Internet growth is fueled not by an esoteric interest in seeing how large a network the world can build, but rather by just a few applications that require the Internet to run. One of the most important is Internet e-mail, followed closely by the World Wide Web, with File Transfer Protocol (FTP) bringing up the: rear. We'll discuss these more thoroughly later in this chapter.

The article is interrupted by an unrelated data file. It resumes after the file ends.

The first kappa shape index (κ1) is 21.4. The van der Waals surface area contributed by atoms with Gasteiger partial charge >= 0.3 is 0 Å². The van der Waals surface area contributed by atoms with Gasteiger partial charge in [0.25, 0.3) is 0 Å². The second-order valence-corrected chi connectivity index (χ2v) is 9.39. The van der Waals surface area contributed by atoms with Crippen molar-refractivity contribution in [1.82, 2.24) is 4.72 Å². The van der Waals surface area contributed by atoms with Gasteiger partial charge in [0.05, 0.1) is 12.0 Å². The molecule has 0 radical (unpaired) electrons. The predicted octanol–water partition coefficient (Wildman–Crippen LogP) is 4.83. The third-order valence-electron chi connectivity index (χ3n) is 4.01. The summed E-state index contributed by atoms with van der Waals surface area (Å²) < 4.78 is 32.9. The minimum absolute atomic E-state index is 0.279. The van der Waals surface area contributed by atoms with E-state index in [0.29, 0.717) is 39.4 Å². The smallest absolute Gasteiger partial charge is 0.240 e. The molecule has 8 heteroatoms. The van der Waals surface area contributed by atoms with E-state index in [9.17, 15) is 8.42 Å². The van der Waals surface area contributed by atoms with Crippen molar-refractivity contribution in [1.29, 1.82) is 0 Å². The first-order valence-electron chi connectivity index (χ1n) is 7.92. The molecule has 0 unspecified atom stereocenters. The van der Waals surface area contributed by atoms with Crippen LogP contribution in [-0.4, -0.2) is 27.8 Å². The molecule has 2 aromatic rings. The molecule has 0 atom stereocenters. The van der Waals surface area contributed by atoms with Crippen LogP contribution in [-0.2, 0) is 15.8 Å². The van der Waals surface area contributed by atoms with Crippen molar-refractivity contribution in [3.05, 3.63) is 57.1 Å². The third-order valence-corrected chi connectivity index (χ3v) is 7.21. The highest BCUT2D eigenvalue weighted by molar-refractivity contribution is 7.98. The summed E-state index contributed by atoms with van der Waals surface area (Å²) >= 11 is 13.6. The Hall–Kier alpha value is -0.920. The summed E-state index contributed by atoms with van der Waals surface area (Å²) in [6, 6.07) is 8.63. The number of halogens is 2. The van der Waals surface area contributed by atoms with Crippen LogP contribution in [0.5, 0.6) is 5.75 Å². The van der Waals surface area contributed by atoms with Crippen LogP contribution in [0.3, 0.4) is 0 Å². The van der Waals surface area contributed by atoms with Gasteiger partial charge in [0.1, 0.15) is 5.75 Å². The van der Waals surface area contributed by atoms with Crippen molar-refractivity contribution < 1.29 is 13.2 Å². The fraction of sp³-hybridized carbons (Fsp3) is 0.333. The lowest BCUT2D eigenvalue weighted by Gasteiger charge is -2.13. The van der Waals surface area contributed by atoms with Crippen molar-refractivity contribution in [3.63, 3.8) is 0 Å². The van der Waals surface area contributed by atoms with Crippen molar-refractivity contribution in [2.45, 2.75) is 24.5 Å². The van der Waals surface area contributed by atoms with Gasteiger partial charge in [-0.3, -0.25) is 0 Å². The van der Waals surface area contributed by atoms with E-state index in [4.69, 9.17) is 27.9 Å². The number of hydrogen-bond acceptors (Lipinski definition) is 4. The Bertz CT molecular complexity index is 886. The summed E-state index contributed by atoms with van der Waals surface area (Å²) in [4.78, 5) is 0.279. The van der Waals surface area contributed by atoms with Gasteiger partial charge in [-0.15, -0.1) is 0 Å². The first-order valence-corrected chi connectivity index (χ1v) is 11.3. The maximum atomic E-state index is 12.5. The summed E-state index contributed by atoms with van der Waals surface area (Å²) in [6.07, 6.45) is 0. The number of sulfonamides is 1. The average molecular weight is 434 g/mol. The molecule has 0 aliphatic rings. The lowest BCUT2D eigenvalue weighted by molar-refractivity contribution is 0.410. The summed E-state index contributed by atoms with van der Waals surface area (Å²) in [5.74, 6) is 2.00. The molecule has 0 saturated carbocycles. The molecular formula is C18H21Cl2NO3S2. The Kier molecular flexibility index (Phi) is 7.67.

Originally, Internet protocols were intended to support connections between mainframe-based networks-basically the only type that existed through most of the 1970s. Then came the 1980s which saw the growth of UNIX workstations, microcomputers, and minicomputers. Since the development of the Berkeley version of UNIX was funded mostly with government money, the government said, "Put the TCP/IP protocol suite in that thing." There was some resistance at first, but adding IP as a built-in part of Berkeley UNIX has helped both UNIX and...